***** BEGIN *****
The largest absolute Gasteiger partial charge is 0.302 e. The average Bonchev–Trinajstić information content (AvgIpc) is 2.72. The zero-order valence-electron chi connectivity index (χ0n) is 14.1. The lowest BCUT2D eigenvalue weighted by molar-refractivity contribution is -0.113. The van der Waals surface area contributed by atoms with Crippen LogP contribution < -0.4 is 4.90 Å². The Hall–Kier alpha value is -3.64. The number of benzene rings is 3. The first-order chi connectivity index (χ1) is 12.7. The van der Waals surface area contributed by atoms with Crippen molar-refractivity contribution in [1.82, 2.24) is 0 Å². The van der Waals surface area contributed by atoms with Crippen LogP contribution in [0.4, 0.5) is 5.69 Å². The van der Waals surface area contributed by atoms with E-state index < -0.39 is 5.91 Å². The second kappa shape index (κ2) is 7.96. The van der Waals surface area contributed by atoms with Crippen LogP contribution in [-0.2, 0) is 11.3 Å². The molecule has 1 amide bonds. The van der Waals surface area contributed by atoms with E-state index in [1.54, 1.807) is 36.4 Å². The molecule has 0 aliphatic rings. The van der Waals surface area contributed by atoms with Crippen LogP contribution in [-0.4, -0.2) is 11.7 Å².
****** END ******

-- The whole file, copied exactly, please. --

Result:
The largest absolute Gasteiger partial charge is 0.302 e. The average Bonchev–Trinajstić information content (AvgIpc) is 2.72. The zero-order valence-electron chi connectivity index (χ0n) is 14.1. The lowest BCUT2D eigenvalue weighted by molar-refractivity contribution is -0.113. The van der Waals surface area contributed by atoms with Crippen LogP contribution < -0.4 is 4.90 Å². The Hall–Kier alpha value is -3.64. The number of benzene rings is 3. The first-order chi connectivity index (χ1) is 12.7. The van der Waals surface area contributed by atoms with Crippen molar-refractivity contribution in [1.82, 2.24) is 0 Å². The van der Waals surface area contributed by atoms with Crippen LogP contribution in [0.4, 0.5) is 5.69 Å². The van der Waals surface area contributed by atoms with E-state index < -0.39 is 5.91 Å². The second kappa shape index (κ2) is 7.96. The van der Waals surface area contributed by atoms with Crippen LogP contribution in [-0.2, 0) is 11.3 Å². The molecule has 1 amide bonds. The van der Waals surface area contributed by atoms with E-state index in [1.54, 1.807) is 36.4 Å². The molecule has 0 aliphatic rings. The van der Waals surface area contributed by atoms with Crippen LogP contribution in [-0.4, -0.2) is 11.7 Å².